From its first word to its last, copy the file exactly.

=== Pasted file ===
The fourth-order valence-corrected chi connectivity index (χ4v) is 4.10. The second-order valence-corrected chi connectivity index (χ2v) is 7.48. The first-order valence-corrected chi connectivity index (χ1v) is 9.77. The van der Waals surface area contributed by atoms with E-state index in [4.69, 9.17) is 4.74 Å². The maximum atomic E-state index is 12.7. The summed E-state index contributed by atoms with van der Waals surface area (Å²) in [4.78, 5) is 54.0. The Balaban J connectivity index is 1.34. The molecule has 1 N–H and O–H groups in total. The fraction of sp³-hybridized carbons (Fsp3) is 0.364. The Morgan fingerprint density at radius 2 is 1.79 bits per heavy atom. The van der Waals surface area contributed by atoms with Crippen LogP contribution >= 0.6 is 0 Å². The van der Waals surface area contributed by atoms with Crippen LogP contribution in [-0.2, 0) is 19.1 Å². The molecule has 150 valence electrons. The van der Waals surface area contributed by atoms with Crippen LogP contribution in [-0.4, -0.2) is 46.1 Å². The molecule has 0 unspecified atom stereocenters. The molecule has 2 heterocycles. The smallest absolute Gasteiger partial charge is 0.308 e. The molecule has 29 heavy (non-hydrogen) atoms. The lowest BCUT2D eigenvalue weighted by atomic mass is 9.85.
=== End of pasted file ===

The fourth-order valence-corrected chi connectivity index (χ4v) is 4.10. The second-order valence-corrected chi connectivity index (χ2v) is 7.48. The first-order valence-corrected chi connectivity index (χ1v) is 9.77. The van der Waals surface area contributed by atoms with E-state index in [4.69, 9.17) is 4.74 Å². The maximum atomic E-state index is 12.7. The summed E-state index contributed by atoms with van der Waals surface area (Å²) in [4.78, 5) is 54.0. The Balaban J connectivity index is 1.34. The molecule has 1 N–H and O–H groups in total. The fraction of sp³-hybridized carbons (Fsp3) is 0.364. The Morgan fingerprint density at radius 2 is 1.79 bits per heavy atom. The van der Waals surface area contributed by atoms with Crippen LogP contribution >= 0.6 is 0 Å². The van der Waals surface area contributed by atoms with Crippen LogP contribution in [-0.2, 0) is 19.1 Å². The molecule has 150 valence electrons. The van der Waals surface area contributed by atoms with Crippen LogP contribution in [-0.4, -0.2) is 46.1 Å². The molecule has 0 unspecified atom stereocenters. The molecule has 2 heterocycles. The smallest absolute Gasteiger partial charge is 0.308 e. The molecule has 29 heavy (non-hydrogen) atoms. The lowest BCUT2D eigenvalue weighted by atomic mass is 9.85.